If you have a toddler, you know chaos! Stepping on cheerios, finding week-old upside down sippy cups of milk, panicking when it’s suddenly too quiet in the next room – this is your new life! There’s nothing quite like the happy chaos of having a toddler. But what about the times when it’s not happy chaos? What do you do when your toddler is all tantrums and tears and refusals, making you wonder how such a tiny person has such a strong opinion!
There’s actually a simple trick to help prevent those rough spots in your toddler’s day. It doesn’t involve magic wands or hiring one of those nannies from TV. It’s a simple strategy that takes a few minutes to plan and will save you from countless hours of frustrated toddler. Let’s talk about the power of routines.
Toddlers may still be small, but they’re actually very complex little people who are learning a whole lot about the world. They’re discovering they are their own people, which means they’re learning they have their own opinions. This discovery is fantastic developmentally, but exhausting for parents. Your sweet, cuddly baby is suddenly demanding and strong-willed. Although this stage feels frustrating, keep in mind your child is developing important skills: how to form opinions and express thoughts.
Despite the increase in some skills, others have yet to develop. Toddlers don’t yet understand patterns or sequences, and they’re still learning how to predict what will happen next. When you see your little one play with the same toy repeatedly or ask for the same story for the 10th night in a row, you’re seeing the development of these skills. Your son puts the car on the ramp over and over to see if the same thing will happen each time. Your daughter asks for the story again because she’s learning that it’s the same each time.
Because toddlers are still learning how to predict what will happen, they generally don’t see that days follow patterns. Although you know that the same thing happens every morning (e.g., breakfast, get dressed, brush teeth, put on shoes and coat), your daughter does not. She may have her own ideas about how she wants to spend her morning, and it’s unlikely her plans fit into your day. Because she has developed the skills to have opinions and voice them, but not the skills to understand daily routines, she’s likely to become frustrated when you try to redirect her or tell her what to do. By creating a predictable daily routine, you’ll find you can eliminate a lot of toddler tantrums.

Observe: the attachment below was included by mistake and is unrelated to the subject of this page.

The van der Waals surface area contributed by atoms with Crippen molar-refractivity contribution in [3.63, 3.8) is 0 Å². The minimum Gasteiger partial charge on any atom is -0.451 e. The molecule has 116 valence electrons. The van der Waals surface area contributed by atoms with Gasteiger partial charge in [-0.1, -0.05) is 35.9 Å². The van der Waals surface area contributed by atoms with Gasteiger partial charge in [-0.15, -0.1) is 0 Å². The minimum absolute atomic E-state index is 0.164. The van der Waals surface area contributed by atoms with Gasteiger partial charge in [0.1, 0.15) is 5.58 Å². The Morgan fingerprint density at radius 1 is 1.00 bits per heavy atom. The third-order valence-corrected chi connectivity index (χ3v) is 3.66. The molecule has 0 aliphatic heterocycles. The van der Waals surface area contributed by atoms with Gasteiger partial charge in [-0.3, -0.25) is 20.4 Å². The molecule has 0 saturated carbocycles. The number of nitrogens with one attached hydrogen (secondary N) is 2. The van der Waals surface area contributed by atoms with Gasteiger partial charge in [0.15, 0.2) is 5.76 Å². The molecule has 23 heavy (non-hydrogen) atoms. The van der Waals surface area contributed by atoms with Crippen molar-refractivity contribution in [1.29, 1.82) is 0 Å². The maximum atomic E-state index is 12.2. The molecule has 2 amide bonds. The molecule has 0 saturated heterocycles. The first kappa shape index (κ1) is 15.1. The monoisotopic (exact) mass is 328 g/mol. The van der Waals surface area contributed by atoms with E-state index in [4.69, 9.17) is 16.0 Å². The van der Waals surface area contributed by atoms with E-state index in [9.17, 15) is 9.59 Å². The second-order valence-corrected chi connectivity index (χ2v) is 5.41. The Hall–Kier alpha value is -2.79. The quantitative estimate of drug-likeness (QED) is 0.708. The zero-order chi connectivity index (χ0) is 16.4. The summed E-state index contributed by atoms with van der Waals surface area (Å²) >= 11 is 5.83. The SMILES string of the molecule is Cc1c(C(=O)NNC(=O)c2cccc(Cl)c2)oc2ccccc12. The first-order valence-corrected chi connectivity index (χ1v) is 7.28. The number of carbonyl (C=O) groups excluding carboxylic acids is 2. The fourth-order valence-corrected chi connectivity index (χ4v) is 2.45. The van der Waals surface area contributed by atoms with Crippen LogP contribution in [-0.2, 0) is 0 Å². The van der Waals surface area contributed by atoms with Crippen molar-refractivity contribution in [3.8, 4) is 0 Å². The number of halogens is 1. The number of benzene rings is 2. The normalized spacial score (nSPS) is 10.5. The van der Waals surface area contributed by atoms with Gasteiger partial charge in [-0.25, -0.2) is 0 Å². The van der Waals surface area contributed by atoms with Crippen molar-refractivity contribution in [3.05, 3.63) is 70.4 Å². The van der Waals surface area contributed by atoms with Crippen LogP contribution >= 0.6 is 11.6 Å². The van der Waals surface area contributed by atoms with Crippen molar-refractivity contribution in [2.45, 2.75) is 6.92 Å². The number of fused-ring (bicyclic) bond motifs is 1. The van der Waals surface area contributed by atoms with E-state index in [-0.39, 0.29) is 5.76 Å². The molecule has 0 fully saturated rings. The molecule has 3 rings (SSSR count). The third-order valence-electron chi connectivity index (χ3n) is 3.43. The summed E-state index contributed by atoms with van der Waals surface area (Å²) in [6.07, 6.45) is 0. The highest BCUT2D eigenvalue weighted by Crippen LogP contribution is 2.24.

Although creating a routine is essential to helping toddlers’ days go more smoothly, some parents worry that having a routine reduces their ability to be spontaneous. That actually isn’t true at all. Routines build in predictability for the things you need to do each day, they don’t prevent you from doing new things. Try to remember all the way back to elementary school. Your classroom followed a routine. You walked in the door, hung up your backpack and coat, turned in your classwork, sat at your desk, and did the morning work your teacher wrote on the board. That was a routine.
On field trip days, though, your routine might have been different, and that was okay. Routines don’t have to be followed nonstop every day, but allow life to go more smoothly on an average day. If it helps, you can also create multiple routines for different types of days. For example you can have a weekday morning routine and a weekend morning routine. The goal of a routine is to help your child predict what’s happening on most days, so most days go more smoothly, it’s not to prevent you from having special days.
Once you’re ready to build your routine, you can complete it in 3 simple steps.
When you’re ready to make a routine, begin by identifying the times of day when you’re most likely to benefit from a routine. The two most common times of day, in most homes, are morning and bedtime. In general, families have to do the same things each morning and the same things each night. These parts of day lend themselves to routines and schedules both because they have multiple tasks that occur in a relatively short amount of time and because the tasks that happen each day are similar.
Once you identify the time of day for your routine, you’re ready to begin planning it. Grab a piece of paper and pen, or open the notepad function on your phone, and start a list. Begin by identifying the things that absolutely HAVE to happen at that time of day.
Common morning routine items include:
☑ Toileting/diaper changes
☑ Getting dressed